Oregon’s share of Interstate 5 runs neatly down the length of the state, from the south side of the Columbia River all the way to the California border. It’s mostly straight, mostly flat, and you can drive its 308 miles in just under five hours. But why would you want to?
I-5 is packed full of family fun, most of it close enough to be visible from the freeway. From theme parks to animal parks, fish ladders to fairy tales — it’s all just an exit away. So buckle in as we count down the miles, heading south from Portland.
Exit 283, Wilsonville
It’s no accident that the Family Fun Center’s brightly colored miniature golf course, complete with pennants flying from a teeny-tiny castle, is placed invitingly next to the freeway. The golf may be the reason to stop, but it’s just one of the reasons to stay.
The six-acre complex includes go-karts, bumper boats and batting cages outside, and Bullwinkle’s restaurant and two-story arcade inside. We kept busy indoors. My teenage travelers chose a rousing game of laser tag, while I checked out the more sedate play land for the little kids.
Exit 253, Salem
On the banks of the Willamette River under the Marion Street Bridge awaits a two-for-one treat for visitors that could easily take up your entire day: Riverfront Park and A.C. Gilbert’s Discovery Village. After arriving at the park, my group immediately headed for the enclosed Riverfront Carousel, where we went round and round for almost an hour. After taking reluctant leave of the enchanting horses, we headed over to A.C. Gilbert children’s museum, a collection of historic buildings housing interactive exhibits and anchored by an amazing playground, complete with the world’s largest Erector-set tower.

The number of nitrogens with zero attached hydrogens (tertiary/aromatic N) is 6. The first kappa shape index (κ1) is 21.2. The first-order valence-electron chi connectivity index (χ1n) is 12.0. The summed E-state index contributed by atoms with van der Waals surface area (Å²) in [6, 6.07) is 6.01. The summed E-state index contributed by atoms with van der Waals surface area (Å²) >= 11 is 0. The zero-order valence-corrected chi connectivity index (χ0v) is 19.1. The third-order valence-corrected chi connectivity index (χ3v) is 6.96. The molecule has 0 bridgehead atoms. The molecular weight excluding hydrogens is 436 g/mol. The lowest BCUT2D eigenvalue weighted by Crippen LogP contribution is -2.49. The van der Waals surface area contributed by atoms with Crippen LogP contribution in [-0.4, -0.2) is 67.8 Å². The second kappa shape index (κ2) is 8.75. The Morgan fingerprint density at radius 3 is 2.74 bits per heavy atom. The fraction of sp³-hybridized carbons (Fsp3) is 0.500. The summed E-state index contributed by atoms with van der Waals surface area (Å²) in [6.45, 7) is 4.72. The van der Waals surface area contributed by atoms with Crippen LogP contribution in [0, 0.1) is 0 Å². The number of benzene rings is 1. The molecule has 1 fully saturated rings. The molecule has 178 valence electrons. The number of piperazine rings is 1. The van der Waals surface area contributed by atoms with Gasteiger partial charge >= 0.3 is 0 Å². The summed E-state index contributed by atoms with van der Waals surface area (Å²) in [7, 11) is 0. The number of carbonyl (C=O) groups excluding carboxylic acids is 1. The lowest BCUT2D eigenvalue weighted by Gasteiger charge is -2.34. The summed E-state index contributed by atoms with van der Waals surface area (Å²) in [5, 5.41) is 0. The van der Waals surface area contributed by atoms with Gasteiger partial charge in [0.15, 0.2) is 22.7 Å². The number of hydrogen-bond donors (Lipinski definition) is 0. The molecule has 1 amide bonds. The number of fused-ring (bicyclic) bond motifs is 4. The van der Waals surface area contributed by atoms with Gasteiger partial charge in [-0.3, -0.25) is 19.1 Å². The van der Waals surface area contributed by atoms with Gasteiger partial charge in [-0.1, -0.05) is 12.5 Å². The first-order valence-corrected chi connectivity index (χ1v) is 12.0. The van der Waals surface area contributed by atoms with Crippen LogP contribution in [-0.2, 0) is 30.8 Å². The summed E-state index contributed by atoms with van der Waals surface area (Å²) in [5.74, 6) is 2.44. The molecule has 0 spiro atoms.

Exit 248, Turner
If fairy tales could come to life, they would be played out in the Enchanted Forest, a magical place of cottages and gingerbread houses nestled on the side of a mountain. The 20-acre theme park is a labor of love for the local Tofte family, who have been steadily adding attractions since the park opened in 1971. The original attraction is still the favorite—Storybook Lane, where kids can crawl through Alice in Wonderland’s rabbit hole and stagger through the crooked house (where the crooked man lives). The park is also home to a Western town, an English village, a roller coaster, bumper cars and the Big Timber Log Ride. Bring your lunch — picnicking is encouraged.
Exit 216, Brownsville
It’s worth the four-mile journey to see the old railroad town of Brownsville, which houses the Linn County Historical Museum in an old train depot and adjacent boxcars. Volunteers also guide tours of the 1881 Moyer House.
Exit 194B, Springfield
No matter what the weather is like outside, the water is always warm and inviting in the year-round indoor water park at Splash! at Lively Park. There’s concessions, a sundeck, slides and waves galore.
Exit 148, Rice Hill
Known up and down the West Coast as “that ice cream place on I-5,” K&R Drive-In stays busy all day serving freeway motorists. There are no bathrooms and no indoor seating, but the travelers lined up for burgers and local Umpqua ice cream don’t seem to care. We ate towering ice cream cones under the classic and curiously generic drive-in sign while waiting for our burgers and fat steak fries. Chocolate hazelnut won my vote in our little flavor contest.